As any parent knows, the term "diaper bag" only scratches the surface. In reality, this catchall holds so much more: a change of clothes, bottles, snacks, wipes and probably about a dozen more essential items.

Which makes finding the exact item you need, when you need it (read: A diaper when you're in public with a blowout on your hands) kind of tricky.

That's why organization is the name of the game when it comes to outings with your littles. We pooled the Motherly team of editors to learn some favorite hacks for organizing diaper bags. Here are our top tips.

1. Divide and conquer with small bags

Here's a tip we heard more than a few times: Use smaller storage bags to organize your stuff. Not only is this helpful for keeping related items together, but it can also help keep things from floating around in the expanse of the larger diaper bag. These bags don't have to be anything particularly fancy: an unused toiletry bag, pencil case or even plastic baggies will work.

2. Have an emergency changing kit

When you're dealing with a diaper blowout situation, it's not the time to go searching for a pack of wipes. Instead, assemble an emergency changing kit ahead of time by bundling a change of baby clothes, a fresh diaper, plenty of wipes and hand sanitizer in a bag you can quickly grab. We're partial to pop-top wipes that don't dry out or get dirty inside the diaper bag.

3. Simplify bottle prep

Organization isn't just being able to find what you need, but also having what you need. For formula-feeding on the go, keep an extra bottle with the formula you need measured out along with water to mix it up. You never know when your outing will take longer than expected—especially with a baby in the mix!

4. Get resealable snacks

When getting out with toddlers and older kids, snacks are the key to success. Still, it isn't fun to constantly dig crumbs out of the bottom of your diaper bag. Our editors love pouches with resealable caps and snacks that come in their own sealable containers. Travel-sized snacks like freeze-dried fruit crisps or meal-ready pouches can get an unfair reputation for being more expensive, but that isn't the case with the budget-friendly Comforts line.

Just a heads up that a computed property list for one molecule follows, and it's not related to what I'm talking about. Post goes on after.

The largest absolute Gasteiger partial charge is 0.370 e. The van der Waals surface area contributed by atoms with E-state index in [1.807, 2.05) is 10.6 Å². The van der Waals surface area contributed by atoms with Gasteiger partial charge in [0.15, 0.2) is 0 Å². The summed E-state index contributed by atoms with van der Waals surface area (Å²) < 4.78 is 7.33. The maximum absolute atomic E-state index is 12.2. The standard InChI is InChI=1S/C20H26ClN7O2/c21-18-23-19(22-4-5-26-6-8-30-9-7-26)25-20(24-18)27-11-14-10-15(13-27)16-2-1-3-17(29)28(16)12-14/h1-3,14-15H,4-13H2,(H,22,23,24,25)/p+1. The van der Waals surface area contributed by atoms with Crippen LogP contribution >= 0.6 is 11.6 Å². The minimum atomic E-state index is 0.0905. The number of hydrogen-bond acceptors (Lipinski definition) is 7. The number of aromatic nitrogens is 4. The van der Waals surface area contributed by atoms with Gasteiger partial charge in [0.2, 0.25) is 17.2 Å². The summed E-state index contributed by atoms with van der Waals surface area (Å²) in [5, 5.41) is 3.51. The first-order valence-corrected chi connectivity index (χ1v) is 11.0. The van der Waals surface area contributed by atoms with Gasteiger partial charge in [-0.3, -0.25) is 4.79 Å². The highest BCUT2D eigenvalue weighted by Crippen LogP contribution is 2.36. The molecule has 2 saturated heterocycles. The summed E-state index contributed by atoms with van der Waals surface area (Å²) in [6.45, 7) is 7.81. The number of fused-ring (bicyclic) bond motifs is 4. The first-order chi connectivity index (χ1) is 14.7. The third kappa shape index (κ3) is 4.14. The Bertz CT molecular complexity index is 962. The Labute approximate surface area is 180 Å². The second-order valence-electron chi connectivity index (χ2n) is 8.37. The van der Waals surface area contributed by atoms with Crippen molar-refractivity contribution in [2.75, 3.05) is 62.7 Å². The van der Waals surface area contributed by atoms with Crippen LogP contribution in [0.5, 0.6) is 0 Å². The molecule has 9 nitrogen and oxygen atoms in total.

5. Keep a carabiner on your keychain

You'll think a lot about what your child needs for an outing, but you can't forget this must-have: your keys. Add a carabiner to your keychain so you can hook them onto a loop inside your diaper bag. Trust us when we say it's a much better option than dumping out the bag's contents on your front step to find your house key!

6. Bundle your essentials

If your diaper bag doubles as your purse (and we bet it does) you're going to want easy access to your essentials, too. Dedicate a smaller storage bag of your diaper bag to items like your phone, wallet and lip balm. Then, when you're ready to transfer your items to a real purse, you don't have to look for them individually.

7. Keep wipes in an outer compartment

Baby wipes aren't just for diaper changes: They're also great for cleaning up messy faces, wiping off smudges, touching up your makeup and more. Since you'll be reaching for them time and time again, keep a container of sensitive baby wipes in an easily accessible outer compartment of your bag.

Another great tip? Shop the Comforts line on to find premium baby products for a fraction of competitors' prices. Or, follow @comfortsforbaby for more information!

This article was sponsored by The Kroger Co. Thank you for supporting the brands that supporting Motherly and mamas.

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It's science: Why your baby stops crying when you stand up

A fascinating study explains why.

When your baby is crying, it feels nearly instinctual to stand up to rock, sway and soothe them. That's because standing up to calm babies is instinctual—driven by centuries of positive feedback from calmed babies, researchers have found.

"Infants under 6 months of age carried by a walking mother immediately stopped voluntary movement and crying and exhibited a rapid heart rate decrease, compared with holding by a sitting mother," say authors of a 2013 study published in Current Biology.

Even more striking: This coordinated set of actions—the mother standing and the baby calming—is observed in other mammal species, too. Using pharmacologic and genetic interventions with mice, the authors say, "We identified strikingly similar responses in mouse pups as defined by immobility and diminished ultrasonic vocalizations and heart rate."